Natural Resource Damage Claim and Settlement
In the late 1980’s the State of Utah became aware of potential impacts to ground water in the area of the Southwest Salt Lake Valley. Subsequent investigations by the State assessed that there was an injury to the ground water resulting from the release of hazardous substances from Kennecott’s (Kennecott Utah Copper Company) milling and mining operations located in the Bingham mining district. The State filed an initial claim against Kennecott in October 1986 in order to preserve its resource damage claim under the then existing statute of limitations even though a five year study was underway to evaluate the existing and potential impacts to the ground water.
The Federal District Court (since the action by the State was pursued under CERCLA § 107(a)(4)(C), 42 U.S.C. § 9607(a)(4)(C)) stayed the action until the completion of the five year study and gave time to the State and Kennecott to negotiate a settlement.
An initial settlement was filed with the court in 1991 but was subsequently found substantively deficient in three major areas, 1) lack sufficient foundation for the State’s determination that its ground water natural resource cannot be restored, 2) failed to require substantial protection of the State natural resources from further contamination, and 3) failed to apply the proper measure of damages which resulted in failure adequately to take into account the extent of the damages the State has suffered and would suffer as a result of the contamination.
In August of 1995 the State’s Natural Resource Damage Consent Decree with Kennecott and the Salt Lake Valley Water Conservancy District (as an intervener plaintiff) was entered by the Court. The 1995 NRD CD required Kennecott to:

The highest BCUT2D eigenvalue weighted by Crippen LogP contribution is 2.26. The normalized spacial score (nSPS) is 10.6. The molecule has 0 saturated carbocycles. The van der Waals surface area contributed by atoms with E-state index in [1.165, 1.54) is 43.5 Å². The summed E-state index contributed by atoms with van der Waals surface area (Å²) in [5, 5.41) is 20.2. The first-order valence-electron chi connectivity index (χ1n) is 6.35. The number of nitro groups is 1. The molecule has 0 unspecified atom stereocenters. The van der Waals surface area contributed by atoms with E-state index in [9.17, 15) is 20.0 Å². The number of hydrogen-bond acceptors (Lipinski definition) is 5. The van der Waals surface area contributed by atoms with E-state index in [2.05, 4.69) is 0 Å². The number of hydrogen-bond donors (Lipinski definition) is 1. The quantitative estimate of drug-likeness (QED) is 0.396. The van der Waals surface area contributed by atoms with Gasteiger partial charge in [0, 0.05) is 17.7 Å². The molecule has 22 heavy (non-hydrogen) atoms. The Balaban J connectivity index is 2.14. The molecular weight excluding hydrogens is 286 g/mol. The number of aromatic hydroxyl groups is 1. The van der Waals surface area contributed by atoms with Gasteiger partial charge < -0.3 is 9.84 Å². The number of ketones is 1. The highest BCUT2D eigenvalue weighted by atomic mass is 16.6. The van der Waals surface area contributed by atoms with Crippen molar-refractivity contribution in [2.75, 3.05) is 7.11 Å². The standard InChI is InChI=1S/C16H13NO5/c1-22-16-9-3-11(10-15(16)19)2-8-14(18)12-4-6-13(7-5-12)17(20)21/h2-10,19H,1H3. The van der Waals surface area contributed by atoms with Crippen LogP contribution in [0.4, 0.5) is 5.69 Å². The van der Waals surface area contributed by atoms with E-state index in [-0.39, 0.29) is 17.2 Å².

- Conduct and complete the RI/FS in accordance with the work plan approved by the State and the EPA
- Begin extracting ground water from the low pH/heavy metals plume (acid plume) of Zone A by drill a well(s) and equipping the well to extract at a rate of at least 1,000 gallons per minute and to deliver the extracted water to the leach water handling system (rate would remove at least 400 acre-feet of contaminated water per year)
- Complete additional source control measures specifically described as the eastside collection system and the Bingham Creek cutoff system
- Establish a Trust Fund (with the State Trustee as the beneficiary) in the amount of $37M (comprising a $9M cash payment and $28M letter of credit) to be used to “…restore, replace or acquire the equivalent of the surface or ground water resources for the benefit of the public in the Affected Area”.
After the completion of the RI/FS in March 1998, the State, Kennecott and the Jordan Valley Water Conservancy District (formally the Salt Lake Valley Water Conservancy District) began to evaluate a proposed ground water treatment project to make use of the Trust Fund. This evaluation effort extended from 1999 onward past Governor Leavitt’s term in office.
|Watering the Lake: Salt Lake Tribune – http://archive.li.suu.edu/docs/ms122/PP/water18.pdf
Duck, Duck, Goose: Salt Lake Tribune – http://archive.li.suu.edu/docs/ms122/PP/water16.pdf
Workman Slams Water Plan: Salt Lake Tribune – http://archive.li.suu.edu/docs/ms122/PP/water21.pdf
Steelworkers Join Attacks on Aquifer Cleanup Plan in Salt Lake County, Utah: Salt Lake Tribune – http://archive.li.suu.edu/docs/ms122/PP/water17.pdf
Can a Copper Firm Restore a Blasted Ecosystem? – http://www.hcn.org/issues/12/368
Kennecott Utah Copper Corporation – http://www.kennecott.com/library/media/kuc_envir.pdf
State of Utah v. Kennecott Corp. – http://scholar.google.com/scholar_case?case=13291143073814459433&q=State+of+Utah+v.+Kennecott+Corp&hl=en&as_sdt=20000000000002&as_vis=1